Commonly Prescribed Restrictive Diet May Be Unnecessary Before Autologous Stem Cell Transplantation

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People undergoing a stem cell transplant for cancer do not derive any benefit from a restrictive diet that is commonly prescribed to prevent infections, according to a new trial presented by Stella et al at the 2022 American Society of Hematology (ASH) Annual Meeting and Exposition (Abstract 169). Researchers found that patients who followed the restrictive diet—which allows only foods that have been cooked to about 175°F and forbids fresh fruits and vegetables—did not have significantly lower rates of infection. People on the diet also reported a poorer quality of life compared with those served a standard hospital-prepared diet.

“A protective diet is an unnecessary burden for our patients because it impairs quality of life without reducing infection incidence,” said Federico Stella, MD, of the Università degli Studi di Milano–Istituto Nazionale dei Tumori in Milan, Italy. “I think our results can be practice-changing in the context of autologous stem cell transplantation.”

In a recent survey, 90% of cancer centers reported prescribing a restrictive diet, also called a protective diet or a low-microbial diet, for patients undergoing stem cell transplants in an effort to reduce patients’ exposure to potentially harmful bacteria while their immune system is weak. The new study is the first randomized controlled trial to prospectively test the efficacy of this approach.

Study Details and Results

Researchers enrolled 247 adult patients undergoing stem cell transplantation and randomly assigned half to receive a protective diet and half to receive standard hospital food, which included the option of fresh fruits and vegetables prepared according to safe food-handling procedures, as well as cold cuts and pasteurized honey and yogurt. Participants followed their assigned diet from the start of chemotherapy (administered before a transplant) until their white blood cell count recovered after the procedure. Three-quarters of the patients underwent an autologous stem cell transplant, and the rest underwent an allogeneic stem cell transplant or high-dose induction chemotherapy.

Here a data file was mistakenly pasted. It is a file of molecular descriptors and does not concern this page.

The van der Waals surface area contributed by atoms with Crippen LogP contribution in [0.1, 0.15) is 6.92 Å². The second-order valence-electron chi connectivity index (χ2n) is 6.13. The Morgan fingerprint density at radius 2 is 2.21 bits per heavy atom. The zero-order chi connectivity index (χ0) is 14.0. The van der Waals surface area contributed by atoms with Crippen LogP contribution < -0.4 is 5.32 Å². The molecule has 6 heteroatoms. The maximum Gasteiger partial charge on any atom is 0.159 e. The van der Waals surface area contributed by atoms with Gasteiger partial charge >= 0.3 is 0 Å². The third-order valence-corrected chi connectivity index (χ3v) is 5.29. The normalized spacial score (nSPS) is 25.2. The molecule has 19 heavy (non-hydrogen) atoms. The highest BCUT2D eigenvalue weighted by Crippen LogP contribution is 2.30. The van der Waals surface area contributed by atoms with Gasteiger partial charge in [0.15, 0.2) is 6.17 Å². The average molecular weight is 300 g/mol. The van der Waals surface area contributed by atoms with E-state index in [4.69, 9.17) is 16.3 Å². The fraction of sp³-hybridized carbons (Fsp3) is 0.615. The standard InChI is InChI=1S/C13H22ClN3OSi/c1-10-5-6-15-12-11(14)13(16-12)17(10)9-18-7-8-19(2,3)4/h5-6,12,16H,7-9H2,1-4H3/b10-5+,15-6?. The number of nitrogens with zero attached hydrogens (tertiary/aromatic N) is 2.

The results showed no significant difference between the two groups on any of the trial’s primary endpoints, including rates of infection and deaths during neutropenia; rates of graft-vs-host disease; feeding outcomes including length of hospitalization, nausea, or need for intravenous nutrition; or adverse events during up to 30 days following autologous transplants and 100 days following allogeneic transplants. About 34% of those on the protective diet and 39% of those on the nonrestrictive diet experienced infections overall. The rates of fever of unknown origin, commonly used as an indicator of infection, were also comparable between groups, occurring in 43% of patients on a protective diet and 39% of those on the nonrestrictive diet.

Those assigned to the standard hospital diet reported higher satisfaction, with 35% of these patients reporting that their “prescribed diet did not negatively impact my alimentation,” compared to just 16% among those assigned to the protective diet.

“The nonrestrictive diet is definitely preferred by patients,” said Dr. Stella. People on the nonrestrictive diet also experienced less weight loss 1 month after their procedure.

The researchers plan to analyze stool samples to investigate possible correlations between diet, microbiome composition, and immune system changes following stem cell transplantation.

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